The Task Force believes that it is primarily the students who integrate the material studied, who grasp the relationships among the disciplines, and who incorporate into their lives the lessons of the classroom. At the same time, this integration is greatly facilitated if faculty and students have a common understanding of the goals of the Core, and if faculty design and teach Core courses with explicit reference to this understanding. Therefore, the Task Force specifies below six goals that constitute a common basis for The Core Curriculum as a whole and that describe a pedagogy that should characterize The Core Curriculum as a whole. The primary task of the University Core Development Committee will be to assist departments and Core faculty in developing effective ways to achieve these goals.
1. The Core Curriculum should address perennial questions that have traditionally stood at the center of intellectual debate. These include questions about:
These questions have given rise to perennial discussion because views about them are both vigorously contested and also fundamental to understanding ourselves as human beings. They have been disputed through the ages and yet remain the basis for understanding the human condition and for deciding how one's life should be lived. The fact that they are contested and yet the basis of life commitments makes them worth studying, and leads to the kind of self-transcendence, wonder, humility, and generous-mindedness that are the goals of a liberal education.
Courses in different disciplines will focus on particular questions to varying degrees. Theology and philosophy have traditionally explored the origin and destiny of existence. But art and literature also have had much to say about these issues. Contemporary expressions of the perennial issues about society are found most explicitly in the social sciences, but also in philosophy and theology. Systematic exploration of the nature of the physical world is the primary object of the sciences and mathematics. Using perennial questions as the foundation for the Core provides the context for individual courses and additional insight into the special interest and nature of a particular discipline. As students proceed through the Core, they encounter the whole range of perennial questions, with particular questions often revisited in several courses. Thus, the Core experience challenges undergraduates to formulate and reformulate their positions on these questions.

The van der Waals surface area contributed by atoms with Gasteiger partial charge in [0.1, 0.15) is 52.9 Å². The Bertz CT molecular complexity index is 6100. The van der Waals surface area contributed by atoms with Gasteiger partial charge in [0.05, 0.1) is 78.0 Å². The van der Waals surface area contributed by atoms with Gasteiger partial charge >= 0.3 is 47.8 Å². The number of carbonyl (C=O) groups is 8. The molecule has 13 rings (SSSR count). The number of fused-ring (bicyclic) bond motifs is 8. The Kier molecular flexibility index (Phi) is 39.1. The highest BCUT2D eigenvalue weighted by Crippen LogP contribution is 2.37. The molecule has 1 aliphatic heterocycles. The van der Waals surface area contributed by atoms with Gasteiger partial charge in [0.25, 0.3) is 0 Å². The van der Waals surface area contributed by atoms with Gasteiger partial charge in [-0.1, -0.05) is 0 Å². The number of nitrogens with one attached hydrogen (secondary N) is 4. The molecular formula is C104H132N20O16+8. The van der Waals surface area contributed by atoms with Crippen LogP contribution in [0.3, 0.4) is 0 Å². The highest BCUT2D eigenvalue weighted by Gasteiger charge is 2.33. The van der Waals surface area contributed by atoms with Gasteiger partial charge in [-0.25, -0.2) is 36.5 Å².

2. The Core Curriculum should address issues of Cultural Diversity and consider topics that have not customarily been incorporated into the traditional debate about the perennial issues, topics that gain in importance when the Western tradition is viewed from the perspectives of non-European people and of minorities within European and American societies. Such topics could include non-Western influences in the Western tradition, alternative ways in which non-Western cultures have addressed perennial questions, the perspective of women, the historical experience of oppressed groups within European and American society, colonialism, slavery, and racial, religious and sexual prejudice. These topics can supplement and expand the traditional debate about the perennial questions, and can respond to the urgency that many students and faculty feel about the centrality of these issues in contemporary society.